Stow away your valuables

Remove valuables from the vehicle or lock them out of sight. Leaving items like electronics, purses or other valuables visible can attract thieves. Even if you have comprehensive insurance that covers the theft of your car, these policies typically do not cover personal property stolen from inside the vehicle.

Roll up your windows

Roll up windows completely when the vehicle is unattended.

Never leave your car unattended

Always lock your car and keep the keys with you. Although warming up your car for comfort, known as "puffing," can be tempting in extreme temperatures, it unfortunately also makes your vehicle an easy target for theft.

Visible deterrents

Steering wheel or brake pedal locks act as a clear sign that the vehicle is protected, making it less likely to be targeted by criminals looking for an easy steal.

Anti-theft devices

Equip your vehicle with devices that disable the fuel system or ignition, like electronic immobilizers, kill switches or smart keys. Consider adding GPS trackers and audible alarms as well. Insurers often provide premium discounts for cars fitted with these anti-theft measures, acknowledging their effectiveness in deterring theft.

What Car Insurance Coverage Covers Stolen Cars?

Liability-only policies do not cover vehicle theft. Comprehensive insurance is the only type of insurance coverage that will protect you in case your car is stolen. Without it, your insurer won't cover the loss.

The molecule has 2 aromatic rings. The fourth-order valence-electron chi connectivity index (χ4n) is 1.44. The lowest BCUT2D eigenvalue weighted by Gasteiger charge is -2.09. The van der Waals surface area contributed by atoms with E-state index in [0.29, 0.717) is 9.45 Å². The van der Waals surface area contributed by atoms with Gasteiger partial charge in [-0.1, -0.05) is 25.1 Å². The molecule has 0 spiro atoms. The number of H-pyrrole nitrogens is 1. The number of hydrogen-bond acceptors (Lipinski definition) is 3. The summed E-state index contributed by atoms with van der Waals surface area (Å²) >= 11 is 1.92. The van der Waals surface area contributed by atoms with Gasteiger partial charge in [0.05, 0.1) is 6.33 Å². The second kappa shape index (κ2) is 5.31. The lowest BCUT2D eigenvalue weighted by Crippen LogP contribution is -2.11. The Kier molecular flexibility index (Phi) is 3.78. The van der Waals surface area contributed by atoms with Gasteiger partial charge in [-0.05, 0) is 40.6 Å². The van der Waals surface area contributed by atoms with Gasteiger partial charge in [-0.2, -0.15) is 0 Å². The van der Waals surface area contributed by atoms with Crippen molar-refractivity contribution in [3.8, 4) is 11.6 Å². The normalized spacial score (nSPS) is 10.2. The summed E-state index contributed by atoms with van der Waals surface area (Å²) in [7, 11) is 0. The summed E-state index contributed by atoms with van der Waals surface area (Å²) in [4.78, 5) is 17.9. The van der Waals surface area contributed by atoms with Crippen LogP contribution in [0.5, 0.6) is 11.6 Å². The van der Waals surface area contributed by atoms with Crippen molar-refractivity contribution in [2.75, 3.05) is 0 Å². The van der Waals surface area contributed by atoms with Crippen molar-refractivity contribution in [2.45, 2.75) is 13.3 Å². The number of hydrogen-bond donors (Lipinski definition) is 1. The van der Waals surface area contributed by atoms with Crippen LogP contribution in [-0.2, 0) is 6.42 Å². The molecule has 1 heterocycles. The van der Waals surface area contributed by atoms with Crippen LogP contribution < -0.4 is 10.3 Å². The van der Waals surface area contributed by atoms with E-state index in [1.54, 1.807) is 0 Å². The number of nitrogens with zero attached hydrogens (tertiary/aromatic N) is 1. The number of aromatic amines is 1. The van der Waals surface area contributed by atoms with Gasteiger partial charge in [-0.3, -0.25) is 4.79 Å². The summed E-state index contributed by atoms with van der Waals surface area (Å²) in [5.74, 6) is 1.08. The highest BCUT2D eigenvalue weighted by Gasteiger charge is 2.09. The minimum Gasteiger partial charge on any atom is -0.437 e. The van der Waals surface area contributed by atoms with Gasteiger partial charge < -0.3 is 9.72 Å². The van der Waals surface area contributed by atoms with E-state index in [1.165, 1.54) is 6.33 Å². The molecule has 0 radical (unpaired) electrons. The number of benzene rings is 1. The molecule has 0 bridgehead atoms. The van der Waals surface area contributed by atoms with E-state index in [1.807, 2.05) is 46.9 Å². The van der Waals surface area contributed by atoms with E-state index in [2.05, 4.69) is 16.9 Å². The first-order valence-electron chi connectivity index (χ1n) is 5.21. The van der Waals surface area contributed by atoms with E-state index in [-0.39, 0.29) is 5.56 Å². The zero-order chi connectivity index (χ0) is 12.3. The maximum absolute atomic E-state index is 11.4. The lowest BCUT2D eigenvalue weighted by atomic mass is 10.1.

If your car is stolen and you have comprehensive insurance, report the theft immediately to the police. When reporting to your insurer, provide necessary details like the police report number and the car's last known location. The insurer will evaluate the claim, potentially waiting to see if the car is recovered.

Your payout typically reflects the car's actual cash value minus your deductible, based on factors like age and condition. After verification, which may require additional documents and car keys, the insurer issues the payment to you or your lienholder if the car is financed.

Frequently Asked Questions

Navigating the aftermath of car theft can be overwhelming. Here are some frequently asked questions to help guide you through this challenging situation, from immediate actions to insurance coverage specifics.

What do I do if my car is stolen with no insurance?
Does car insurance cover car theft?
What kind of car insurance covers personal property in a car theft?
How soon should I report car theft?
If I buy comprehensive coverage, will it cover my stolen car?

About Mark Fitzpatrick

Mark Fitzpatrick headshot

Mark Fitzpatrick has analyzed the property and casualty insurance market for over five years, conducting original research and creating personalized content for every kind of buyer. Currently, he leads P&C insurance content production at MoneyGeek. Fitzpatrick has been quoted in several insurance-related publications, including CNBC, NBC News and Mashable.

Fitzpatrick earned a master’s degree in economics and international relations from Johns Hopkins University and a bachelor’s degree from Boston College. He is passionate about using his knowledge of economics and insurance to bring transparency around financial topics and help others feel confident in their money moves.